Thursday, August 31, 2017

"She's a City Girl, in a Farming World"

While helping out at the local 4-H and FFA judging contest was fun, my favorite part of the fair this year was introducing another teacher from our school to the country life. K grew up in the city, living both on the east coast and in Chicago, but has called Iowa her home for the past sixteen years.

The afternoon started with a text message. “Can I wear sandals?” Immediately, my mind balked. This was the day of the steer show at county fair, which is arguably more important than prom. It calls for your best Miss Me jeans, your good boots, and a cute new tank. No one would dare wear sandals! Eventually though, I looked at it from her point of view. It was hot and she wanted to be comfortable. “Yes,” I said, “as long as you are careful where you walk!”

When we arrived at the grounds, the first order of business was the 4-H exhibit hall. We saw our student’s paintings, photography, woodworking, and more. She even watched the baby chicks in the incubator.

After the indoor exhibits, we headed to my favorite place on the fairgrounds, the cattle barns. The cattle barns have been a part of my life for as long as I can remember. I started showing on my own when I was eight, but spent every summer before that helping my older brother groom his heifers. Stepping into the dimly lit interior, I take a deep breath. The smell of Pink Oil, Kleen Sheen, and wood chips always makes me think the same thing. Home. There is nowhere on earth I feel more at home than moving through the aisles of a barn. It is my favorite place to be and never ceases to make me smile.

One of our students was leading her heifer back to the stall and she stopped so K could touch it. Years of working with show cattle had me verbally protesting as she swiped her hand backwards over the hair.  “Forward!” I cried, cringing. “You are going to ruin it!” My student smiled and nodded appreciatively. Not seeing a scotch comb in reach, I ran my fingers through the heifer’s fine black hair and tried to re-fluff the spot. It didn’t matter that she was already done showing for the day and was headed back to lay down. My OCD wasn’t having it! I simply could not send that poor animal to her stall with an imperfect style. What would all of the other cattle think!

We continued our travels to the rabbit and sheep barn, finally heading to the farrowing display at the hog barn. K was wide-eyed at the baby piglets and snapped pictures of them on her phone. Continuing on, met another student who was showing swine and K got to pet her first pig. She was amazed that it had such coarse hair, actually she was amazed that it had hair at all! After chatting with the students lounging in the stalls, it was time for the big moment. The steer show was due to start at 2:00.

Squeezing into seats near the holding pens, I tried to explain the basics of what the judge was looking for. Muscle, eye appeal, and finish. While I sat in rapt attention, mentally measuring my choices against those of the judge, K was getting more nervous by the second. The fence between us and the holding pen is only about waist high and K was terrified that one of the steers was going to get loose.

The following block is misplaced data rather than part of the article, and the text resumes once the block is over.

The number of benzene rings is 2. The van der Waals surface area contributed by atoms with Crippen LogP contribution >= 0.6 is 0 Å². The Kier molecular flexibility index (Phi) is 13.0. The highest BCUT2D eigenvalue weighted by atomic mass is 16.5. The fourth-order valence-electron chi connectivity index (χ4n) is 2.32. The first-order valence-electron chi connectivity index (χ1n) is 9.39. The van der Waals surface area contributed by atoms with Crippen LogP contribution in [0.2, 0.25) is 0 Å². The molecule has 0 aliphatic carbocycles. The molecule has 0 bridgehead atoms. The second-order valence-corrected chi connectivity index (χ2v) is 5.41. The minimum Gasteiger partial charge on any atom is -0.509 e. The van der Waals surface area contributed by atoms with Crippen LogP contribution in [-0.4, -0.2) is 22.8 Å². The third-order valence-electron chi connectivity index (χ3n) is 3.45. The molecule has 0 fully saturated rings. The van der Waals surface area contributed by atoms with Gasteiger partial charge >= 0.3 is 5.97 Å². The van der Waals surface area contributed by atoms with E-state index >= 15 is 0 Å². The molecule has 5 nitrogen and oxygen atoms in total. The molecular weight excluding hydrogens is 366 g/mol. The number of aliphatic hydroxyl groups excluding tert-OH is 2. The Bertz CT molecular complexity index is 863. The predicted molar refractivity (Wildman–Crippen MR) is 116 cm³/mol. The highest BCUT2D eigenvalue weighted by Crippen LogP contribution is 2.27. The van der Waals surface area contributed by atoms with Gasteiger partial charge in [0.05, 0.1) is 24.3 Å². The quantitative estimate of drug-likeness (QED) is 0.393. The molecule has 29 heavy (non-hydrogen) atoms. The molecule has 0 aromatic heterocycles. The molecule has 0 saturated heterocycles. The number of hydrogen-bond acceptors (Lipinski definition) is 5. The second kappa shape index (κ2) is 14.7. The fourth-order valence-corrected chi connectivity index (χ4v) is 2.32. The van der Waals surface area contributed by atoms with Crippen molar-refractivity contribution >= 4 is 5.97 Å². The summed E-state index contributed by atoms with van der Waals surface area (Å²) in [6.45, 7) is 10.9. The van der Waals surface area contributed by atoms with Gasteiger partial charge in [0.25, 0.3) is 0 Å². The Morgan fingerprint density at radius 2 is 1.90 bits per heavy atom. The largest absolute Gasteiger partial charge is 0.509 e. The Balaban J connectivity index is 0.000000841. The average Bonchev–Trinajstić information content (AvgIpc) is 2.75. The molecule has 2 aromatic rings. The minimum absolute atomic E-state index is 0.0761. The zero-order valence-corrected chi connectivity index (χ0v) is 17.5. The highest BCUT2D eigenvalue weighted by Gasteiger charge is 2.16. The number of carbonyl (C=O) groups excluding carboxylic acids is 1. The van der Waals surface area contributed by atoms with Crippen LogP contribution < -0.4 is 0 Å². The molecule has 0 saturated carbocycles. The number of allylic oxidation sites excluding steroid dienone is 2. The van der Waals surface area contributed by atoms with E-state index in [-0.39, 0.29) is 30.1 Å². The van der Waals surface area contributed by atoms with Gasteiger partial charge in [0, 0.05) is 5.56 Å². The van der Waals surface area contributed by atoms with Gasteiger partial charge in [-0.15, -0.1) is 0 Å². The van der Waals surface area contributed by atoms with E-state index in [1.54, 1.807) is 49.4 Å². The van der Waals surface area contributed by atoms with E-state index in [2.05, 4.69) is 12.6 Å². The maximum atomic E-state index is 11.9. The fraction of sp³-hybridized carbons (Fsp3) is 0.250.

“We will be fine,” I told her. “There are plenty of guys around to catch it if one gets loose.” K wasn’t convinced, but we managed to make it to the end of the show without any catastrophes.

Talking about the adventure with the students the following day at lunch, they wondered how anyone could live in small town Iowa and have never touched a pig. One of the mom’s spoke up and said, “I guess we take it for granted that everyone in the area has been around the farm." 

While K and I come from opposite walks of life, it was fun for her to see her students in a different light and fun for me to watch her experience this life that I am blessed to be able to take for granted. She even managed to keep her fresh pedicure cow pie free! A great day all around. 

Sunday, August 27, 2017

Making the Cut

Over the summer, I was fortunate enough to have the opportunity to work at a youth livestock judging contest. If you have never judged livestock, the premise is simple. Select the best breeding and market animal from the four presented in the ring and circle the order on your card. Sounds easy, right? It really is that easy, except, it is not. Here is why.

The classes presented at the contest were broken down into categories of breeding animals and market animals. Each animal had a class in both of these categories. For example, heifers showed under breeding, while steers showed under market. The same held true for the swine and the sheep. Where it becomes complicated is when the judges introduced their cuts.

If you are not familiar with this term, do not be alarmed, several of the youngsters did not know what it meant either. Cuts essentially help calculate scores by giving a numerical difference between where the animals in the class are placed. I have included a link below from the University of Nebraska's Institute of Agriculture and Natural Resources to further explain how scores are calculated.

In the end, our 4-H and FFA members did an outstanding job and it was fun to watch our judges, one a former student and the other a 4-H member from Scott County work the ring and give their reasons. It is a true testament to the power of the industry that our youth not only build their careers around it, but they respect it enough to want to teach the next generation to make informed decisions on quality and marketability.